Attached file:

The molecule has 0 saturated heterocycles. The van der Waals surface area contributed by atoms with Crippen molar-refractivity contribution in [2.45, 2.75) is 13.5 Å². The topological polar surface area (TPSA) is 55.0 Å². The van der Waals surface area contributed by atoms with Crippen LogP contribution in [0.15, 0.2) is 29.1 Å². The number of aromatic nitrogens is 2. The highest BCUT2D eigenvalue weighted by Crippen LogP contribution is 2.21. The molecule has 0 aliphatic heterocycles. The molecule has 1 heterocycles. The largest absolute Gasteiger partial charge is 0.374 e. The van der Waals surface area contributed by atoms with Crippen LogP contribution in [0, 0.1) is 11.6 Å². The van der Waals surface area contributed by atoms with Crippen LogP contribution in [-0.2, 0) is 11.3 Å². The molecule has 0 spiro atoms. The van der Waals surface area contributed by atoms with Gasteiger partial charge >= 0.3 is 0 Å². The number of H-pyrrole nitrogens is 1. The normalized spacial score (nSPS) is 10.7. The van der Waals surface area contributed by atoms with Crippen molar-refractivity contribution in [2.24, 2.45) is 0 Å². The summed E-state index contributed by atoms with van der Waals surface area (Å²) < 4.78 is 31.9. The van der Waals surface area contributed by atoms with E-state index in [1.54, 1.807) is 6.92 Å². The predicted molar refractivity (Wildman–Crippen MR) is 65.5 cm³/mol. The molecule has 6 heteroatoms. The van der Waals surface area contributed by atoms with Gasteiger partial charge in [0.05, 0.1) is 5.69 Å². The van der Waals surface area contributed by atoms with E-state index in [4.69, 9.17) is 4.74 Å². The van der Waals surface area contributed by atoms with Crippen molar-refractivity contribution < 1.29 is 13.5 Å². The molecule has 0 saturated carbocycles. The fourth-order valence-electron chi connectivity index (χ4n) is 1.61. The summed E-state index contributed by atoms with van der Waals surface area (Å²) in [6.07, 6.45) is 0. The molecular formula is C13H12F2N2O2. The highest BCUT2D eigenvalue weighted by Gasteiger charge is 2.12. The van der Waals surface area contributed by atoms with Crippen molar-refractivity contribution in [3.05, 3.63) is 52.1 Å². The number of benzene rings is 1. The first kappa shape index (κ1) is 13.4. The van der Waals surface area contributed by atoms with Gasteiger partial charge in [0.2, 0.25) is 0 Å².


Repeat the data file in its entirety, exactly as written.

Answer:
The molecule has 0 saturated heterocycles. The van der Waals surface area contributed by atoms with Crippen molar-refractivity contribution in [2.45, 2.75) is 13.5 Å². The topological polar surface area (TPSA) is 55.0 Å². The van der Waals surface area contributed by atoms with Crippen LogP contribution in [0.15, 0.2) is 29.1 Å². The number of aromatic nitrogens is 2. The highest BCUT2D eigenvalue weighted by Crippen LogP contribution is 2.21. The molecule has 0 aliphatic heterocycles. The molecule has 1 heterocycles. The largest absolute Gasteiger partial charge is 0.374 e. The van der Waals surface area contributed by atoms with Crippen LogP contribution in [0, 0.1) is 11.6 Å². The van der Waals surface area contributed by atoms with Crippen LogP contribution in [-0.2, 0) is 11.3 Å². The molecule has 0 spiro atoms. The van der Waals surface area contributed by atoms with Gasteiger partial charge >= 0.3 is 0 Å². The number of H-pyrrole nitrogens is 1. The normalized spacial score (nSPS) is 10.7. The van der Waals surface area contributed by atoms with Crippen molar-refractivity contribution in [2.24, 2.45) is 0 Å². The summed E-state index contributed by atoms with van der Waals surface area (Å²) < 4.78 is 31.9. The van der Waals surface area contributed by atoms with E-state index in [1.54, 1.807) is 6.92 Å². The predicted molar refractivity (Wildman–Crippen MR) is 65.5 cm³/mol. The molecule has 6 heteroatoms. The van der Waals surface area contributed by atoms with Gasteiger partial charge in [0.05, 0.1) is 5.69 Å². The van der Waals surface area contributed by atoms with E-state index in [4.69, 9.17) is 4.74 Å². The van der Waals surface area contributed by atoms with Crippen molar-refractivity contribution < 1.29 is 13.5 Å². The molecule has 0 saturated carbocycles. The fourth-order valence-electron chi connectivity index (χ4n) is 1.61. The summed E-state index contributed by atoms with van der Waals surface area (Å²) in [6.07, 6.45) is 0. The molecular formula is C13H12F2N2O2. The highest BCUT2D eigenvalue weighted by Gasteiger charge is 2.12. The van der Waals surface area contributed by atoms with Crippen molar-refractivity contribution in [3.05, 3.63) is 52.1 Å². The number of benzene rings is 1. The first kappa shape index (κ1) is 13.4. The van der Waals surface area contributed by atoms with Gasteiger partial charge in [0.2, 0.25) is 0 Å².